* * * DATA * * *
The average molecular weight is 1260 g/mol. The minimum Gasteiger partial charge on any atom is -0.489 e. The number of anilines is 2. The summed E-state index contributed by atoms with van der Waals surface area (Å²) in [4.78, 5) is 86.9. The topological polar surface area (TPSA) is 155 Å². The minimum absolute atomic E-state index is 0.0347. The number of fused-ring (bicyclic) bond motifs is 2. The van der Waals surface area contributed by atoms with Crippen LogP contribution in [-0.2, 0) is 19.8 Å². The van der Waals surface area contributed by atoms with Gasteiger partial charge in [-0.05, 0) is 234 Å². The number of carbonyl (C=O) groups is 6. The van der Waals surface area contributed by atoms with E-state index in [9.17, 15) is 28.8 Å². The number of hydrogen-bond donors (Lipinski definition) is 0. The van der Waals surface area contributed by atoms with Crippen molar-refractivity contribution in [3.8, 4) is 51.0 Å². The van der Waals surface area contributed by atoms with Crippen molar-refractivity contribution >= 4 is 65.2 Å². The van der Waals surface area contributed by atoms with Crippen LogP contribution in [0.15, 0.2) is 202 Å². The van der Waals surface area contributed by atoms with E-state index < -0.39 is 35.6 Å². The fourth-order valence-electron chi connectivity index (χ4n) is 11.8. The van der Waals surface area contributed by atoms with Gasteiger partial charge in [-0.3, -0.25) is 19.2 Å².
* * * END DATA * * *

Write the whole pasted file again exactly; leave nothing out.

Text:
The average molecular weight is 1260 g/mol. The minimum Gasteiger partial charge on any atom is -0.489 e. The number of anilines is 2. The summed E-state index contributed by atoms with van der Waals surface area (Å²) in [4.78, 5) is 86.9. The topological polar surface area (TPSA) is 155 Å². The minimum absolute atomic E-state index is 0.0347. The number of fused-ring (bicyclic) bond motifs is 2. The van der Waals surface area contributed by atoms with Crippen LogP contribution in [-0.2, 0) is 19.8 Å². The van der Waals surface area contributed by atoms with Gasteiger partial charge in [-0.05, 0) is 234 Å². The number of carbonyl (C=O) groups is 6. The van der Waals surface area contributed by atoms with E-state index in [9.17, 15) is 28.8 Å². The number of hydrogen-bond donors (Lipinski definition) is 0. The van der Waals surface area contributed by atoms with Crippen molar-refractivity contribution in [3.8, 4) is 51.0 Å². The van der Waals surface area contributed by atoms with Crippen molar-refractivity contribution >= 4 is 65.2 Å². The van der Waals surface area contributed by atoms with Crippen LogP contribution in [0.15, 0.2) is 202 Å². The van der Waals surface area contributed by atoms with E-state index < -0.39 is 35.6 Å². The fourth-order valence-electron chi connectivity index (χ4n) is 11.8. The van der Waals surface area contributed by atoms with Gasteiger partial charge in [-0.3, -0.25) is 19.2 Å².